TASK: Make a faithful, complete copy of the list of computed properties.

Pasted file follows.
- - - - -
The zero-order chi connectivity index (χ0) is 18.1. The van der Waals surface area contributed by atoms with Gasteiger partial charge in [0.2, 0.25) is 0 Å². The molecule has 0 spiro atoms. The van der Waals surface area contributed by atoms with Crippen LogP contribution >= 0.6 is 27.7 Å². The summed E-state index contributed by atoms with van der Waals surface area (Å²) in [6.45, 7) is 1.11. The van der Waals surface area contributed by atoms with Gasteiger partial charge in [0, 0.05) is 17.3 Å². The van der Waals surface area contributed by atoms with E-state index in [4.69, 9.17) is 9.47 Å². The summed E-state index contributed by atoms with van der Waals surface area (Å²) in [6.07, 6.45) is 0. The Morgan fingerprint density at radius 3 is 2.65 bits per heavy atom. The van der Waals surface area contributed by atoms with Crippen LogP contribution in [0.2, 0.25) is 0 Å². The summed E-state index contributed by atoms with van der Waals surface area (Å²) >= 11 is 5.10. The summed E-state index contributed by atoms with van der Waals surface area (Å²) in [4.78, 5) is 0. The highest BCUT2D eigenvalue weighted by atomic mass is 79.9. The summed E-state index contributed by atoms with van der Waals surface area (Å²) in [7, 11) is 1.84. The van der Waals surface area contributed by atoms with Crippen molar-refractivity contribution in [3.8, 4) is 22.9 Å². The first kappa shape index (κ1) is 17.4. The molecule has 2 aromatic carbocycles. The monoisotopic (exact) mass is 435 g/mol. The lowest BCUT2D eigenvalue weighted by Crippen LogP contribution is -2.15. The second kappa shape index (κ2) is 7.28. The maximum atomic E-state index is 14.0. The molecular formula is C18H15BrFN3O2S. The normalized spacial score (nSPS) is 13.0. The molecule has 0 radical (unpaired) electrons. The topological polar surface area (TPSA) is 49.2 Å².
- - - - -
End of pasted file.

The zero-order chi connectivity index (χ0) is 18.1. The van der Waals surface area contributed by atoms with Gasteiger partial charge in [0.2, 0.25) is 0 Å². The molecule has 0 spiro atoms. The van der Waals surface area contributed by atoms with Crippen LogP contribution >= 0.6 is 27.7 Å². The summed E-state index contributed by atoms with van der Waals surface area (Å²) in [6.45, 7) is 1.11. The van der Waals surface area contributed by atoms with Gasteiger partial charge in [0, 0.05) is 17.3 Å². The van der Waals surface area contributed by atoms with E-state index in [4.69, 9.17) is 9.47 Å². The summed E-state index contributed by atoms with van der Waals surface area (Å²) in [6.07, 6.45) is 0. The Morgan fingerprint density at radius 3 is 2.65 bits per heavy atom. The van der Waals surface area contributed by atoms with Crippen LogP contribution in [0.2, 0.25) is 0 Å². The summed E-state index contributed by atoms with van der Waals surface area (Å²) >= 11 is 5.10. The summed E-state index contributed by atoms with van der Waals surface area (Å²) in [4.78, 5) is 0. The highest BCUT2D eigenvalue weighted by atomic mass is 79.9. The summed E-state index contributed by atoms with van der Waals surface area (Å²) in [7, 11) is 1.84. The van der Waals surface area contributed by atoms with Crippen molar-refractivity contribution in [3.8, 4) is 22.9 Å². The first kappa shape index (κ1) is 17.4. The molecule has 2 aromatic carbocycles. The monoisotopic (exact) mass is 435 g/mol. The lowest BCUT2D eigenvalue weighted by Crippen LogP contribution is -2.15. The second kappa shape index (κ2) is 7.28. The maximum atomic E-state index is 14.0. The molecular formula is C18H15BrFN3O2S. The normalized spacial score (nSPS) is 13.0. The molecule has 0 radical (unpaired) electrons. The topological polar surface area (TPSA) is 49.2 Å².